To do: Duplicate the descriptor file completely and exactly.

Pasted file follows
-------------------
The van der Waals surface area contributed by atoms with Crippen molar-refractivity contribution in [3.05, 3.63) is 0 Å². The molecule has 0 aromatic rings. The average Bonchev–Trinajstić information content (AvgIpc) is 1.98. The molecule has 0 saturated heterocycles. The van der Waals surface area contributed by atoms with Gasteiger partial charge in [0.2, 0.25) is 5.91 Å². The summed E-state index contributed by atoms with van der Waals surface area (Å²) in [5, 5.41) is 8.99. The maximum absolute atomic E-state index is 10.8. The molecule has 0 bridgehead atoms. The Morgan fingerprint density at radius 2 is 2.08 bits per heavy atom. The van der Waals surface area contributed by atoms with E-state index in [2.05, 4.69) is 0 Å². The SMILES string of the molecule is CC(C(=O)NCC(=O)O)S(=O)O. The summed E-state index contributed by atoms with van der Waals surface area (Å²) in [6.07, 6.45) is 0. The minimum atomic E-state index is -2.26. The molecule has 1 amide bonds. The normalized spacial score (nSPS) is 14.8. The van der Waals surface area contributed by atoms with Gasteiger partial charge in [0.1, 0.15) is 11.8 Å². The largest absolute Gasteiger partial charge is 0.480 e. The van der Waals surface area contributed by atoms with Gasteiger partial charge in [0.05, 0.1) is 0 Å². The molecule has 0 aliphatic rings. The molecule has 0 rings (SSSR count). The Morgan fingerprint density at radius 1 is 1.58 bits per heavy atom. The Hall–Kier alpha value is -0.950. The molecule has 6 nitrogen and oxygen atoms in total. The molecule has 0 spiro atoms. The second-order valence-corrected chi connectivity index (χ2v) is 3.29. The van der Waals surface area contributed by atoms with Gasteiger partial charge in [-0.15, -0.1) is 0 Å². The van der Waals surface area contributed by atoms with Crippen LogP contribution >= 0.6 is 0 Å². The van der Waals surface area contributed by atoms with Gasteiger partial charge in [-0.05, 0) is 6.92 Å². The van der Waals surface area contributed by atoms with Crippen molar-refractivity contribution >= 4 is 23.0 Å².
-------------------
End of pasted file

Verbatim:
The van der Waals surface area contributed by atoms with Crippen molar-refractivity contribution in [3.05, 3.63) is 0 Å². The molecule has 0 aromatic rings. The average Bonchev–Trinajstić information content (AvgIpc) is 1.98. The molecule has 0 saturated heterocycles. The van der Waals surface area contributed by atoms with Gasteiger partial charge in [0.2, 0.25) is 5.91 Å². The summed E-state index contributed by atoms with van der Waals surface area (Å²) in [5, 5.41) is 8.99. The maximum absolute atomic E-state index is 10.8. The molecule has 0 bridgehead atoms. The Morgan fingerprint density at radius 2 is 2.08 bits per heavy atom. The van der Waals surface area contributed by atoms with E-state index in [2.05, 4.69) is 0 Å². The SMILES string of the molecule is CC(C(=O)NCC(=O)O)S(=O)O. The summed E-state index contributed by atoms with van der Waals surface area (Å²) in [6.07, 6.45) is 0. The minimum atomic E-state index is -2.26. The molecule has 1 amide bonds. The normalized spacial score (nSPS) is 14.8. The van der Waals surface area contributed by atoms with Gasteiger partial charge in [0.1, 0.15) is 11.8 Å². The largest absolute Gasteiger partial charge is 0.480 e. The van der Waals surface area contributed by atoms with Gasteiger partial charge in [0.05, 0.1) is 0 Å². The molecule has 0 aliphatic rings. The molecule has 0 rings (SSSR count). The Morgan fingerprint density at radius 1 is 1.58 bits per heavy atom. The Hall–Kier alpha value is -0.950. The molecule has 6 nitrogen and oxygen atoms in total. The molecule has 0 spiro atoms. The second-order valence-corrected chi connectivity index (χ2v) is 3.29. The van der Waals surface area contributed by atoms with Gasteiger partial charge in [-0.15, -0.1) is 0 Å². The van der Waals surface area contributed by atoms with Crippen LogP contribution >= 0.6 is 0 Å². The van der Waals surface area contributed by atoms with Gasteiger partial charge in [-0.05, 0) is 6.92 Å². The van der Waals surface area contributed by atoms with Crippen molar-refractivity contribution >= 4 is 23.0 Å².